The Overspent American: Why We Want What We Don'T Need

The Overspent American: Why We Want What We Don'T Need

  • Publish Date: 1999-04-07
  • Binding: Paperback
  • Author: Juliet B. Schor
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Harper Perennial
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The Overspent American explores why so many of us feel materially dissatisfied, why we work staggeringly long hours and yet walk around with ever-present mental "wish lists" of things to buy or get, and why Americans save less than virtually anyone in the world. Unlike many experts, Harvard economist Juliet B. Schor does not blame consumers' lack of self-discipline. Nor does she blame advertisers. Instead she analyzes the crisis of the American consumer in a culture where spending has become the ultimate social art. If getting and spending define our lives, then Juliet Schor now has us covered. Six years ago, her book The Overworked American scrutinized the getting part. It focused public attention on the disappearance of leisure and the harmful effects thereof on families and society. It sparked a debate over whether Americans really work as much as we proudly claim. (If so, how to explain the audience for Monday Night Football?) Nevertheless, Schor can take credit for helping push Congress into passing the Family Leave Act in 1993.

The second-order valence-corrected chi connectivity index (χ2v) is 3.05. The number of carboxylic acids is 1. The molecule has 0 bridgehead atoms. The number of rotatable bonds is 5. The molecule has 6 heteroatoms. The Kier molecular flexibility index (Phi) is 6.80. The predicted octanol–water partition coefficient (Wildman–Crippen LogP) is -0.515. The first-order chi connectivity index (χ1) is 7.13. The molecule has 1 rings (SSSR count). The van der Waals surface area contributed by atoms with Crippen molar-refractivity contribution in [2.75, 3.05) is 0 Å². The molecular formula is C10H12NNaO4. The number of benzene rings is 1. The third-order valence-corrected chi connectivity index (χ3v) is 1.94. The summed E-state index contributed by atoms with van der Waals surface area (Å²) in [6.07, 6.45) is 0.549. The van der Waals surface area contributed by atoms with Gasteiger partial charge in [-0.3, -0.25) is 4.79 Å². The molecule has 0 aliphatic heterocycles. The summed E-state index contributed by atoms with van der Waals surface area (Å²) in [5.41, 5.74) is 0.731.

Now she is back with a critique of our spending. Schor notes that, despite rising wealth and incomes, Americans do not feel any better off. In fact, we tell pollsters we do not have enough money to buy everything we need. And we are almost as likely to say so if we make $85,000 a year as we are if we make $35,000. Schor believes that "keeping up with the Joneses" is no longer enough for today's media-savvy office workers. We set our sights on the lifestyles of those higher up the organizational chart. We seek to emulate characters on TV. For teenagers, "enough" is the idle splendor that hardly exists outside of what MTV un-ironically calls The Real World. Schor offers an original and provocative analysis of why many Americans feel driven and unhappy despite our success. As an alternative, she profiles several "downshifters" who've taken up voluntary simplicity in search of a more satisfying way of life. No policy solutions suggest themselves this time, only a change of heart. --Barry Mitzman

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